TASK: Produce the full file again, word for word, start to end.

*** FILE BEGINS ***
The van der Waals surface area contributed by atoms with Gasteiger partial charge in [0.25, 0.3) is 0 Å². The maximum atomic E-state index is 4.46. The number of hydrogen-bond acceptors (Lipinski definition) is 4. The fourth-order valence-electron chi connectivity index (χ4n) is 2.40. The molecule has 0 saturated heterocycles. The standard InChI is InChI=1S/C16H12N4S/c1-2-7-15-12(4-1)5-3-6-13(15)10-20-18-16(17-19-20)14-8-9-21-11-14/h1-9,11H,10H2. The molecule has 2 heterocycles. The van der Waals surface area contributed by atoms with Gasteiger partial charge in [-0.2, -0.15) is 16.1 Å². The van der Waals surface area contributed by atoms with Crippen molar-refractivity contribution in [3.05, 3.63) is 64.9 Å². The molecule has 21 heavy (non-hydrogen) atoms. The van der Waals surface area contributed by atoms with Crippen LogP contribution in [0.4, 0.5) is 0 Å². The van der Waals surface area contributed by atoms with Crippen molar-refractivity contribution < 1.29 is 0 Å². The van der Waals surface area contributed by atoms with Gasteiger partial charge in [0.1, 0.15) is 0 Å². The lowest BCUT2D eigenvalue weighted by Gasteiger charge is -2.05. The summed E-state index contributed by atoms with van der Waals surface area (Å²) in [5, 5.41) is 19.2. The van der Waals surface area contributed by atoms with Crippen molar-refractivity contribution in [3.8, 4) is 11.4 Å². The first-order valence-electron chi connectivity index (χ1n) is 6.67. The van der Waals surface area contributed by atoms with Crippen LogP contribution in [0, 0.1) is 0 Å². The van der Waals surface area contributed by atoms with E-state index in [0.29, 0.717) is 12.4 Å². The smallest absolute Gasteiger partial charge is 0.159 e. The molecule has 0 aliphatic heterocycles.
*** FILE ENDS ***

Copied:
The van der Waals surface area contributed by atoms with Gasteiger partial charge in [0.25, 0.3) is 0 Å². The maximum atomic E-state index is 4.46. The number of hydrogen-bond acceptors (Lipinski definition) is 4. The fourth-order valence-electron chi connectivity index (χ4n) is 2.40. The molecule has 0 saturated heterocycles. The standard InChI is InChI=1S/C16H12N4S/c1-2-7-15-12(4-1)5-3-6-13(15)10-20-18-16(17-19-20)14-8-9-21-11-14/h1-9,11H,10H2. The molecule has 2 heterocycles. The van der Waals surface area contributed by atoms with Gasteiger partial charge in [-0.2, -0.15) is 16.1 Å². The van der Waals surface area contributed by atoms with Crippen molar-refractivity contribution in [3.05, 3.63) is 64.9 Å². The molecule has 21 heavy (non-hydrogen) atoms. The van der Waals surface area contributed by atoms with Crippen LogP contribution in [0.4, 0.5) is 0 Å². The van der Waals surface area contributed by atoms with Crippen molar-refractivity contribution < 1.29 is 0 Å². The van der Waals surface area contributed by atoms with Gasteiger partial charge in [0.1, 0.15) is 0 Å². The lowest BCUT2D eigenvalue weighted by Gasteiger charge is -2.05. The summed E-state index contributed by atoms with van der Waals surface area (Å²) in [5, 5.41) is 19.2. The van der Waals surface area contributed by atoms with Crippen molar-refractivity contribution in [3.8, 4) is 11.4 Å². The first-order valence-electron chi connectivity index (χ1n) is 6.67. The van der Waals surface area contributed by atoms with Crippen LogP contribution in [0, 0.1) is 0 Å². The van der Waals surface area contributed by atoms with E-state index in [0.29, 0.717) is 12.4 Å². The smallest absolute Gasteiger partial charge is 0.159 e. The molecule has 0 aliphatic heterocycles.